LEICESTER, United Kingdom – For most people, the instrument that personifies Scotland is the bagpipe, perhaps accompanied by fife and drum.
However, another instrument is entertaining the parish of St. Margaret’s in Dunfermline during the coronavirus lockdown, and like the bagpipe, it could be considered an acquired taste: Father Christopher Heenan is giving a daily concert on Facebook with his … accordion.
“I would have loved to learn the piano, but that wasn’t possible,” the priest told Crux.
Heenan said he always loved music and felt drawn to play an instrument.
“I saw a second-hand accordion for sale in our local paper and decided that was the instrument for me. There was a teacher who taught accordion and violin locally and he took me on for lessons,” he explained.
Heenan said once during a service in a nursing home, he played a few Scottish tunes on the instrument, and an old lady told him: “Son, you’re better at that than you are at the other stuff!”
Remembering the remark, he decided to play a tune on his chosen instrument on his parish’s Facebook page.
“We are in a very difficult and worrying time. Music is a great way to leave behind the troubles and tensions of the day at bring a bit of happiness to our lives,” the priest said.
“I thought it would be a good idea for me to have some kind of routine at this time and, as I don’t often have the time to play that I would like, I decided to work through my music collection. I noted that there are a lot of spiritual resources and reflections being offered, so I decided to try something different and offer a tune or two. I certainly didn’t anticipate doing this every day,” he added.
However, his parishioners had other ideas: The priest began to get requests, telling him how much they enjoyed the music.
“People have asked for requests for themselves and for family and friends at home and abroad. I’m pleased that it lifts peoples spirits a bit,” Heenan said.
Although his playlist includes the polkas and waltzes most associate with the central European instrument, Heenan mainly keeps to local fare.
“I play mainly Scottish tunes, some Irish music as well. The accordion is a versatile instrument, so I have done a few tangos, a number by Elton John, and an aria from an opera as a dedication to a local opera singer,” he said.
“It’s been wonderful to go over melodies that I learned as a teenager and has been quite challenging sometimes too. I’m still working on some of the requests that I have received,” the priest added.
Dunfermline was once the home to the royal mausoleum for the Scottish crown; St. Margaret of Scotland was buried in Dunfermline Abbey, which now belongs to the Presbyterian Church of Scotland, and her relics are now enshrined in the Lady Chapel of Heenan’s parish.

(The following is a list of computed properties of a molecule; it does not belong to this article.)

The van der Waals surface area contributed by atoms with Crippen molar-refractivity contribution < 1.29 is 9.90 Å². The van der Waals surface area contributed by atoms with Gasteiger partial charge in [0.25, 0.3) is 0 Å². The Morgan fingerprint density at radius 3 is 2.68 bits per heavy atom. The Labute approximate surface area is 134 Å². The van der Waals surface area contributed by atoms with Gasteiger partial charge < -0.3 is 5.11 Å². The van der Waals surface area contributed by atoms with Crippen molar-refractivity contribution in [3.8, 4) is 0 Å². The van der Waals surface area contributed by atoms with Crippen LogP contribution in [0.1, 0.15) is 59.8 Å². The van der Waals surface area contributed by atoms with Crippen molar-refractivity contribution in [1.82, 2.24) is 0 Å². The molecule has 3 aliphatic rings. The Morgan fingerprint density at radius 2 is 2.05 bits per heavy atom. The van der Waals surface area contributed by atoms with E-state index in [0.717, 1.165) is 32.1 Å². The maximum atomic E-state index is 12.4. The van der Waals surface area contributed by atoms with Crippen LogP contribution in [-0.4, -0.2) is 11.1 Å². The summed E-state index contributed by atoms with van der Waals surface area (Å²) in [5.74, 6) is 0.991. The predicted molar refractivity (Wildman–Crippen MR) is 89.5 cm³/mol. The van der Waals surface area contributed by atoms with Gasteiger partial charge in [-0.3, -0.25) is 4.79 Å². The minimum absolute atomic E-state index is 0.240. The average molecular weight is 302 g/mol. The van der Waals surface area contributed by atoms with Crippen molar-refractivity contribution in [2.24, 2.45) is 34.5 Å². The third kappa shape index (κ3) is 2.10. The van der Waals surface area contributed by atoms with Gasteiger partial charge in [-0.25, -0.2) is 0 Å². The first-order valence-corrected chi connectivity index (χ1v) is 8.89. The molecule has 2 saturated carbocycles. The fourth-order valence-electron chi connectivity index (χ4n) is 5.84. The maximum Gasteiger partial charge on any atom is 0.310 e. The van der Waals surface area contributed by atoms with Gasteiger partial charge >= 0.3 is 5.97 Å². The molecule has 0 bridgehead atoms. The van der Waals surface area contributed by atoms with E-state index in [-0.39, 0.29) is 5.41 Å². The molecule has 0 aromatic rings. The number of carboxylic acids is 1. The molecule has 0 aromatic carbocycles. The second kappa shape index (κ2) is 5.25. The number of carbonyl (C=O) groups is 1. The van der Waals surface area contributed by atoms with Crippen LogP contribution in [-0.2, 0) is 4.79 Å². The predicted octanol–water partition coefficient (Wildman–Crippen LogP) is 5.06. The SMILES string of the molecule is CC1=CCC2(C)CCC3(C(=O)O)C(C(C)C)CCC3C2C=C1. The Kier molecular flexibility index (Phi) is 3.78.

He said the COVID-19 pandemic lockdown has been tough on the people of the parish.
“Parishioners really miss coming together for Mass and all of the other activities that take place in this very vibrant parish,” he said. “But I am amazed at people’s ingenuity and resourcefulness. Our technical people set up a livestream facility for Mass.”
The Mass is livestreamed from the same chapel where St. Margaret’s relics are kept.
“The music group record hymns and Mass parts in their own homes and these are put together, and readers record the readings,” he continued.
Heenan said other parish activities are also continuing, even if they have to change their ordinary ways of functioning.
“Groups still meet by Zoom. The Saint Vincent de Paul society are still helping those most in need and our One World Group are still supporting a school kitchen in Malawi. People phone around and ake sure that those most in need are looked after,” he said.
I’ve met parishioners on my walks who tell me that they’ve met other parishioners that they have recognized from Mass and have talked to them for the first time. I had a virtual meeting with two local minsters from other churches yesterday and we all remarked that we feel very much appreciated at this time with all of the messages of support and encouragement received from people,” the priest continued.
But that’s not to say it hasn’t been difficult to do his essential priestly ministry.
“Lots of rearranging of baptisms and weddings has taken place. Funerals are very difficult with the restrictions put in place. All who are involved with funerals really feel for families at this time,” he said.
“I thought that I’d experienced it all, but I was wrong. I’m having to learn to minister in different ways, but it is important to remember that the Church is still here, and the work is still going on.”
Follow Charles Collins on Twitter: @CharlesinRome